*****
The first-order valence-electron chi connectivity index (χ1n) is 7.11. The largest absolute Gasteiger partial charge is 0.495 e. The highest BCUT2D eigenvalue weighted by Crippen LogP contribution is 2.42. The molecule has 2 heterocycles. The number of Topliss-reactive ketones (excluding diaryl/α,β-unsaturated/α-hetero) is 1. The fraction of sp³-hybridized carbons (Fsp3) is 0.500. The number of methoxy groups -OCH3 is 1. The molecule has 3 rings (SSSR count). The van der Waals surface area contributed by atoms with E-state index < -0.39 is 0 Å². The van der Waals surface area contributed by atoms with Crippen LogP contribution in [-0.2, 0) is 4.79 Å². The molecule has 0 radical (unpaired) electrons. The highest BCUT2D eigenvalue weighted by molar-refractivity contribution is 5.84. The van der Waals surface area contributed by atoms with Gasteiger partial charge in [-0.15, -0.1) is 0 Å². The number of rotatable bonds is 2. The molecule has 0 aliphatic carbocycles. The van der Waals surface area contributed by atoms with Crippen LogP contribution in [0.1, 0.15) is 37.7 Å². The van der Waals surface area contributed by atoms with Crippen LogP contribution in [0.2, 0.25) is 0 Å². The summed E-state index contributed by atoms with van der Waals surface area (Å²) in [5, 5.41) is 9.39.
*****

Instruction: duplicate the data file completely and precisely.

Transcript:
The first-order valence-electron chi connectivity index (χ1n) is 7.11. The largest absolute Gasteiger partial charge is 0.495 e. The highest BCUT2D eigenvalue weighted by Crippen LogP contribution is 2.42. The molecule has 2 heterocycles. The number of Topliss-reactive ketones (excluding diaryl/α,β-unsaturated/α-hetero) is 1. The fraction of sp³-hybridized carbons (Fsp3) is 0.500. The number of methoxy groups -OCH3 is 1. The molecule has 3 rings (SSSR count). The van der Waals surface area contributed by atoms with E-state index < -0.39 is 0 Å². The van der Waals surface area contributed by atoms with Crippen LogP contribution in [-0.2, 0) is 4.79 Å². The molecule has 0 radical (unpaired) electrons. The highest BCUT2D eigenvalue weighted by molar-refractivity contribution is 5.84. The van der Waals surface area contributed by atoms with Gasteiger partial charge in [-0.15, -0.1) is 0 Å². The number of rotatable bonds is 2. The molecule has 0 aliphatic carbocycles. The van der Waals surface area contributed by atoms with Crippen LogP contribution in [0.1, 0.15) is 37.7 Å². The van der Waals surface area contributed by atoms with Crippen LogP contribution in [0.2, 0.25) is 0 Å². The summed E-state index contributed by atoms with van der Waals surface area (Å²) in [5, 5.41) is 9.39.